Pens made of wood found on the wreck site of the Mary Rose are being sold to raise funds for a new museum to house the Tudor warship.
The 200 pens were created using oak, beech, elm, boxwood and timber, all found on the seabed of the Solent close to the wreck of Henry VIII's flagship.
The Mary Rose Trust hopes to raise £50,000 towards the £35m museum at Portsmouth Historic Dockyard.
The vessel sank on 19 July 1545 with the loss of more than 400 lives.
The wreck was discovered in the 1960s and in 1982 it was raised to the surface to be restored in dry dock in Portsmouth.
Each pen is marked with a unique number beginning with "MR", to signify it was recovered from the Mary Rose wreck site, although the wood is not believed to have come from the ship or its artefacts.
The idea has been supported by broadcaster and author Alan Titchmarsh, who lives in Hampshire and the Isle of Wight.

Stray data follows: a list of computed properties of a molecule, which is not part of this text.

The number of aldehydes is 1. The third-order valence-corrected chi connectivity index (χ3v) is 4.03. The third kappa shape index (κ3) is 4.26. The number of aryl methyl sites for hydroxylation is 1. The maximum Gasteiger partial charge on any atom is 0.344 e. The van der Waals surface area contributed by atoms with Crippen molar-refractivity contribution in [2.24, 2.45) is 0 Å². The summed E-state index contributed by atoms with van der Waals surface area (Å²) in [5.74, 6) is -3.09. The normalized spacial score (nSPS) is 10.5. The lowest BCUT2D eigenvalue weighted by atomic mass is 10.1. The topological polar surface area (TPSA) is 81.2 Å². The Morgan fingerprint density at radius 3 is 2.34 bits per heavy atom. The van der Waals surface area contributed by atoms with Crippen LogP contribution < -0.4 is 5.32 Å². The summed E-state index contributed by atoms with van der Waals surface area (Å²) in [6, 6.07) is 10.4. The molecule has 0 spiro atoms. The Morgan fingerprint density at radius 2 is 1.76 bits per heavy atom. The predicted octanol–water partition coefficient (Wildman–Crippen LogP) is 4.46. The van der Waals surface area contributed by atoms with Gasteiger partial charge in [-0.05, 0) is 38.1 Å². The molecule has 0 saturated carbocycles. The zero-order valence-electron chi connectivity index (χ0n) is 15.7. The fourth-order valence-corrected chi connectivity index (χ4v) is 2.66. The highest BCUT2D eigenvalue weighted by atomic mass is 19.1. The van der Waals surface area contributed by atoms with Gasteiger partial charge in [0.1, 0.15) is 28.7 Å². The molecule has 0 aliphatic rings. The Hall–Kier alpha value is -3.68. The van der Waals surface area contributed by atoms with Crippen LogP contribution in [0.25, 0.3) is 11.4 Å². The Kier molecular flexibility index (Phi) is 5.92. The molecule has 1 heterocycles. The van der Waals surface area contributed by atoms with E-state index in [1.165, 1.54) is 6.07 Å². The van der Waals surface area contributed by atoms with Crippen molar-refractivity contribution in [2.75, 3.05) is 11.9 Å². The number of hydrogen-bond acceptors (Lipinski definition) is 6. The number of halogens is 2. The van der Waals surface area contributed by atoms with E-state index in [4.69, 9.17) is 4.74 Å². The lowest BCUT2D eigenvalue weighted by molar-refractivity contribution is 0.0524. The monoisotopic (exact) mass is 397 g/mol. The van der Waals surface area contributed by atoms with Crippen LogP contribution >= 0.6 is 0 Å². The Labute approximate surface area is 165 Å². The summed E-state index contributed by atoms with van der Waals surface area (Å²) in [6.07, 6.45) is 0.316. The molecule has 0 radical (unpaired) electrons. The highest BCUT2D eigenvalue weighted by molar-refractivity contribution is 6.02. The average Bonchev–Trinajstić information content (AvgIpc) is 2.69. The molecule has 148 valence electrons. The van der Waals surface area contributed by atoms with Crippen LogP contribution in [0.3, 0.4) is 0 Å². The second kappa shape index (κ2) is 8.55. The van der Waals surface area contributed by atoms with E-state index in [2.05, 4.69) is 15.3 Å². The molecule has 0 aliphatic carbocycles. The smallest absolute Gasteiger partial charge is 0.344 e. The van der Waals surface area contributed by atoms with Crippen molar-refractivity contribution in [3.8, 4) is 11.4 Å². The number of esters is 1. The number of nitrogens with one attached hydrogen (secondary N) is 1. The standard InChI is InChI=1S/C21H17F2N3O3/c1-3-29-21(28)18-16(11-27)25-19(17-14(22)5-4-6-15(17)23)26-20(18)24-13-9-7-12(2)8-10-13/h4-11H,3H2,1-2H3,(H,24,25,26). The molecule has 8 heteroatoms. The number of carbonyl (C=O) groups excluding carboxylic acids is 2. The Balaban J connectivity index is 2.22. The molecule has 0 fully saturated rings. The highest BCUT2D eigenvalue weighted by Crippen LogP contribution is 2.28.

"This is a chance for people to get a little closer to those historic, yet tragic, events," he said.
Robert Lapraik, deputy chief executive of the Mary Rose Trust, said: "We are grateful for all the help we have had to date, but financial support from the public must continue in order to ensure this national treasure is preserved for future generations."
The museum, due to open in 2012, will bring the hull of the ship and its 19,000 artefacts under the same roof for the first time since they were brought up from the seabed.
It will replace the current temporary museum which has space to display only 5% of the Tudor items recovered with the wreck.